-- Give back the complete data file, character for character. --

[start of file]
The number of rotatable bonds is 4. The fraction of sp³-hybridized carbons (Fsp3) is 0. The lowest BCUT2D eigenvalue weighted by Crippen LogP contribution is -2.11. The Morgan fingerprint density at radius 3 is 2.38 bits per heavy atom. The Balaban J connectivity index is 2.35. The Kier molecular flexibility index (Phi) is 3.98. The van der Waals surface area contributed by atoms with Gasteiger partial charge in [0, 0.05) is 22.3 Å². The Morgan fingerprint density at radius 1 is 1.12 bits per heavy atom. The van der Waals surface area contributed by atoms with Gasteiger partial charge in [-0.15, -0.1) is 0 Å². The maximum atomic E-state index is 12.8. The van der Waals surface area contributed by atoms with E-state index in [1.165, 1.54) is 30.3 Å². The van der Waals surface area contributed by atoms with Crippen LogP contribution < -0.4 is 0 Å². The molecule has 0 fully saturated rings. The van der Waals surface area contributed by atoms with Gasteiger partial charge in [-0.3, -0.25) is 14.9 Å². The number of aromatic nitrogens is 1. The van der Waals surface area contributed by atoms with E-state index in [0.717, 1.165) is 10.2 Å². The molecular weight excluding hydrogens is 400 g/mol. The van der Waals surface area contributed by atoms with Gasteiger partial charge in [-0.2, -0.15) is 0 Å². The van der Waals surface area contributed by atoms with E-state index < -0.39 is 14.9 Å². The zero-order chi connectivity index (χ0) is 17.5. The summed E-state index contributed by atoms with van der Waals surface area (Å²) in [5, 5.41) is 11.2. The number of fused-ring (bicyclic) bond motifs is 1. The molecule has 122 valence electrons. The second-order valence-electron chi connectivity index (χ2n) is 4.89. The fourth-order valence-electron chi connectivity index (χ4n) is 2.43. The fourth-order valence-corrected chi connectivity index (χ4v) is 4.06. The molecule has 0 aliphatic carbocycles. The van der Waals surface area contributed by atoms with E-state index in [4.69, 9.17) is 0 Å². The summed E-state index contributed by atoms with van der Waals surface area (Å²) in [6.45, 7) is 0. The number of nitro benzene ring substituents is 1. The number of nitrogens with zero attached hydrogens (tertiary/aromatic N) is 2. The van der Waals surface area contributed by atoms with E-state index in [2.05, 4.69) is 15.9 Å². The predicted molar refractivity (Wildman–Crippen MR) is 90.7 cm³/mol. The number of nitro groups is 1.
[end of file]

The number of rotatable bonds is 4. The fraction of sp³-hybridized carbons (Fsp3) is 0. The lowest BCUT2D eigenvalue weighted by Crippen LogP contribution is -2.11. The Morgan fingerprint density at radius 3 is 2.38 bits per heavy atom. The Balaban J connectivity index is 2.35. The Kier molecular flexibility index (Phi) is 3.98. The van der Waals surface area contributed by atoms with Gasteiger partial charge in [0, 0.05) is 22.3 Å². The Morgan fingerprint density at radius 1 is 1.12 bits per heavy atom. The van der Waals surface area contributed by atoms with Gasteiger partial charge in [-0.15, -0.1) is 0 Å². The maximum atomic E-state index is 12.8. The van der Waals surface area contributed by atoms with E-state index in [1.165, 1.54) is 30.3 Å². The van der Waals surface area contributed by atoms with Crippen LogP contribution < -0.4 is 0 Å². The molecule has 0 fully saturated rings. The van der Waals surface area contributed by atoms with Gasteiger partial charge in [-0.3, -0.25) is 14.9 Å². The number of aromatic nitrogens is 1. The van der Waals surface area contributed by atoms with E-state index in [0.717, 1.165) is 10.2 Å². The molecular weight excluding hydrogens is 400 g/mol. The van der Waals surface area contributed by atoms with Gasteiger partial charge in [-0.2, -0.15) is 0 Å². The van der Waals surface area contributed by atoms with E-state index < -0.39 is 14.9 Å². The zero-order chi connectivity index (χ0) is 17.5. The summed E-state index contributed by atoms with van der Waals surface area (Å²) in [5, 5.41) is 11.2. The number of fused-ring (bicyclic) bond motifs is 1. The molecule has 122 valence electrons. The second-order valence-electron chi connectivity index (χ2n) is 4.89. The fourth-order valence-electron chi connectivity index (χ4n) is 2.43. The fourth-order valence-corrected chi connectivity index (χ4v) is 4.06. The molecule has 0 aliphatic carbocycles. The van der Waals surface area contributed by atoms with E-state index in [4.69, 9.17) is 0 Å². The summed E-state index contributed by atoms with van der Waals surface area (Å²) in [6.45, 7) is 0. The number of nitro benzene ring substituents is 1. The number of nitrogens with zero attached hydrogens (tertiary/aromatic N) is 2. The van der Waals surface area contributed by atoms with E-state index in [2.05, 4.69) is 15.9 Å². The predicted molar refractivity (Wildman–Crippen MR) is 90.7 cm³/mol. The number of nitro groups is 1.